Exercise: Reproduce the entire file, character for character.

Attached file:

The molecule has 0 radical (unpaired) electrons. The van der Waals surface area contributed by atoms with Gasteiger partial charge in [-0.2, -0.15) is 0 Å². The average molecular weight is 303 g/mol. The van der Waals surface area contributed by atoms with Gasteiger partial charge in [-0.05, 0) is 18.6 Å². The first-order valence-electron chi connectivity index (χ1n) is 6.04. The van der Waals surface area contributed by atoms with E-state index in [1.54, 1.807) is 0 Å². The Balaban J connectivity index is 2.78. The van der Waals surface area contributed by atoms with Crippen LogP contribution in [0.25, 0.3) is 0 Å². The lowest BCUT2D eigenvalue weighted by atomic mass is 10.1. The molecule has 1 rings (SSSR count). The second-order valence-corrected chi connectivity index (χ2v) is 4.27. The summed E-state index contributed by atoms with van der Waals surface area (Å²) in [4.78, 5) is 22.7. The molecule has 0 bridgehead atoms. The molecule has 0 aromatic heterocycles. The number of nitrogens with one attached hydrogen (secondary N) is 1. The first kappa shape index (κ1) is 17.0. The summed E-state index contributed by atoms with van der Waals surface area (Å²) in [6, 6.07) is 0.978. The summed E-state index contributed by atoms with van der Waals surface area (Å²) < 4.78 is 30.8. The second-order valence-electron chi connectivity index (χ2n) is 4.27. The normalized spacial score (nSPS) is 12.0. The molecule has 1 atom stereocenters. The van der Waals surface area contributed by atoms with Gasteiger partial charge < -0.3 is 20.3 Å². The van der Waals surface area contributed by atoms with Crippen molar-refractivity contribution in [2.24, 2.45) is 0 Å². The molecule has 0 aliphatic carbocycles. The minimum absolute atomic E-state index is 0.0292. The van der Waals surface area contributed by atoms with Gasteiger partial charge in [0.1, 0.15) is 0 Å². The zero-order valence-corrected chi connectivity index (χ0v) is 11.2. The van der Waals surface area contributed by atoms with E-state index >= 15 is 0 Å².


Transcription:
The molecule has 0 radical (unpaired) electrons. The van der Waals surface area contributed by atoms with Gasteiger partial charge in [-0.2, -0.15) is 0 Å². The average molecular weight is 303 g/mol. The van der Waals surface area contributed by atoms with Gasteiger partial charge in [-0.05, 0) is 18.6 Å². The first-order valence-electron chi connectivity index (χ1n) is 6.04. The van der Waals surface area contributed by atoms with E-state index in [1.54, 1.807) is 0 Å². The Balaban J connectivity index is 2.78. The van der Waals surface area contributed by atoms with Crippen LogP contribution in [0.25, 0.3) is 0 Å². The lowest BCUT2D eigenvalue weighted by atomic mass is 10.1. The molecule has 1 rings (SSSR count). The second-order valence-corrected chi connectivity index (χ2v) is 4.27. The summed E-state index contributed by atoms with van der Waals surface area (Å²) in [4.78, 5) is 22.7. The molecule has 0 bridgehead atoms. The molecule has 0 aromatic heterocycles. The number of nitrogens with one attached hydrogen (secondary N) is 1. The first kappa shape index (κ1) is 17.0. The summed E-state index contributed by atoms with van der Waals surface area (Å²) in [6, 6.07) is 0.978. The summed E-state index contributed by atoms with van der Waals surface area (Å²) < 4.78 is 30.8. The second-order valence-electron chi connectivity index (χ2n) is 4.27. The normalized spacial score (nSPS) is 12.0. The molecule has 1 atom stereocenters. The van der Waals surface area contributed by atoms with Gasteiger partial charge < -0.3 is 20.3 Å². The van der Waals surface area contributed by atoms with Crippen molar-refractivity contribution in [2.24, 2.45) is 0 Å². The molecule has 0 aliphatic carbocycles. The minimum absolute atomic E-state index is 0.0292. The van der Waals surface area contributed by atoms with Gasteiger partial charge in [0.1, 0.15) is 0 Å². The zero-order valence-corrected chi connectivity index (χ0v) is 11.2. The van der Waals surface area contributed by atoms with E-state index >= 15 is 0 Å².